SUSSEX should have its own tax-raising parliament as part of a “Commonwealth of Britain”, says an MP.

Lloyd Russell-Moyle would like to see regions across England granted their own parliaments with powers similar to Wales as a way of keeping the union together.

The Labour MP for Brighton Kemptown said: “Rather than Scotland constantly feeling like it’s out-ruled by England, what you would have is Scotland and London and Sussex and the nation of Yorkshire coming to a parliament in London.

“That to me would be a Britain that would be more functional, but also would have a true power at a level people need it, and you can then organise things according to how local people want it.”

In an interview with the BBC, he said a Sussex parliament should have similar powers to the Welsh Senedd, including over education, economic development, environment, tourism, transport, agriculture and healthcare as well as some powers to raise its own money through taxes.

Mr Russell-Moyle said: “Sussex seems to be a kind of level that would work.

“It would be over a million people – you can organise good size things there, whole states are able to be organised at that level.”

Under his plans, each regional parliament would have a population of roughly one million people.

“Cornwall is about half a million but it’s still bigger than Malta, and that functions as a perfectly stable independent country within the European Union,” he said.

For such an idea to work, he said there would need to be a “media landscape” that covers the same regions and for the boundaries to be based on regions that make sense to residents.

He said: “I’m not a Luddite that wants to draw the lines just on how the initial ancient counties were drawn.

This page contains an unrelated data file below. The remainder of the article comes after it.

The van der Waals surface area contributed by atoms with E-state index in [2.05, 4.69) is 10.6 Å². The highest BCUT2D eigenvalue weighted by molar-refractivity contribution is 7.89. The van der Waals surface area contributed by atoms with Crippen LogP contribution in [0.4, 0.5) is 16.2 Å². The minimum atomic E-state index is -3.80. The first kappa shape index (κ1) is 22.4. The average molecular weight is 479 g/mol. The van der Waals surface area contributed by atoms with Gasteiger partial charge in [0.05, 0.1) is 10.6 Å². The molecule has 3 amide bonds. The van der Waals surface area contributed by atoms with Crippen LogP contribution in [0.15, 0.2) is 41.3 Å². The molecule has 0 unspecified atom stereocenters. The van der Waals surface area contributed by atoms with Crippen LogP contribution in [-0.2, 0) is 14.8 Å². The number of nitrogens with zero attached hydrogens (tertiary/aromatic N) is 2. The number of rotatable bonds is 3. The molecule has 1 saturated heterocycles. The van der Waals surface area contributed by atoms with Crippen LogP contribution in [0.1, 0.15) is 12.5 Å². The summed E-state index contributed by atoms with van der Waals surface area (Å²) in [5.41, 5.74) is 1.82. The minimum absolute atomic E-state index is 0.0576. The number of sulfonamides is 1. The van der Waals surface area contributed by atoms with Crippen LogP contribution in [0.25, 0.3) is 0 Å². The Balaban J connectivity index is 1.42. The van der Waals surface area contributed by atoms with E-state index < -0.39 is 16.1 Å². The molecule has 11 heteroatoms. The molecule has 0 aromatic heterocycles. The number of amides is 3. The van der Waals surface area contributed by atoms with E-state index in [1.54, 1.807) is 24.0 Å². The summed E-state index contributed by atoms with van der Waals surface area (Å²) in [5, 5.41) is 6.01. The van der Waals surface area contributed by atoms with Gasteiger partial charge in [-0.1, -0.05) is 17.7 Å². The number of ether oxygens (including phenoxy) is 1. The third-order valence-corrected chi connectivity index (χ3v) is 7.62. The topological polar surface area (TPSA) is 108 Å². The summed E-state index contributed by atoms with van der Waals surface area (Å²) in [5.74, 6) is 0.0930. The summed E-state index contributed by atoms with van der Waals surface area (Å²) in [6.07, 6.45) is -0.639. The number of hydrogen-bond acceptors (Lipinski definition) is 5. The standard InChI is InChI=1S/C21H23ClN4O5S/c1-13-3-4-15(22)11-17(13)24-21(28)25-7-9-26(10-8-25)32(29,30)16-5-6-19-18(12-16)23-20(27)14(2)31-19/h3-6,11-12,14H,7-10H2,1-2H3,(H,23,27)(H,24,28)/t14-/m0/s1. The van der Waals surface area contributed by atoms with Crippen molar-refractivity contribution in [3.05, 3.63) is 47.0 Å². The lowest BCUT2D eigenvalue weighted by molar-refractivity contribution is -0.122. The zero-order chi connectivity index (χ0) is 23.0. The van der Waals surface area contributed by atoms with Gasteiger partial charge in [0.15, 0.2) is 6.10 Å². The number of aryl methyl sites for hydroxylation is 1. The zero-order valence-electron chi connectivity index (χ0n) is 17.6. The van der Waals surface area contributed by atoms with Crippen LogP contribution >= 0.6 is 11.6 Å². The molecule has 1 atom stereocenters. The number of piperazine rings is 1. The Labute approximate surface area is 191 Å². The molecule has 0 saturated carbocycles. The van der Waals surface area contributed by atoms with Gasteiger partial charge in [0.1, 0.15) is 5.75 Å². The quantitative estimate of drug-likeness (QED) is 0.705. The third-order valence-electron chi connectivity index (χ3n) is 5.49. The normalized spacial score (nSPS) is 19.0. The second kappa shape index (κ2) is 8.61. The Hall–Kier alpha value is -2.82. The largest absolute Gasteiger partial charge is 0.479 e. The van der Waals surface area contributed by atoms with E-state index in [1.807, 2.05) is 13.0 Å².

“I’m happy for Gatwick to remain in Sussex, I don’t think it should be ceded back to Surrey.

“I think if you build them on culture and identity, then people suddenly start to have a view that this is an area they’re building towards - it’s not being ruled upon, it’s them ruling and deciding the rules themselves.”

Mr Russell-Moyle said regional devolution would allow national issues, such as the housing crisis, to be tackled in a way that caters to local concerns and needs, instead of assigned quotas from Westminster.

Criticising the approach of the government to HS2, he said: “If you’d given that resource to the counties of Yorkshire and Lancashire, they would not have spent it on a faster line down to London.

“They would have spent it on building an actual line across Yorkshire and Lancashire, creating a real hub of cities, like Liverpool, Manchester, Bradford, Leeds, and then up to York and Newcastle.

“You would have a revival of the North, but because it was centrally driven, people in London – I’m afraid – just do not understand the rest of the country.”

Plans for a series of elected regional assemblies were introduced in 2002, but with limited powers.

The proposals were abandoned after voters in the North East of England rejected the idea in a referendum in 2004.

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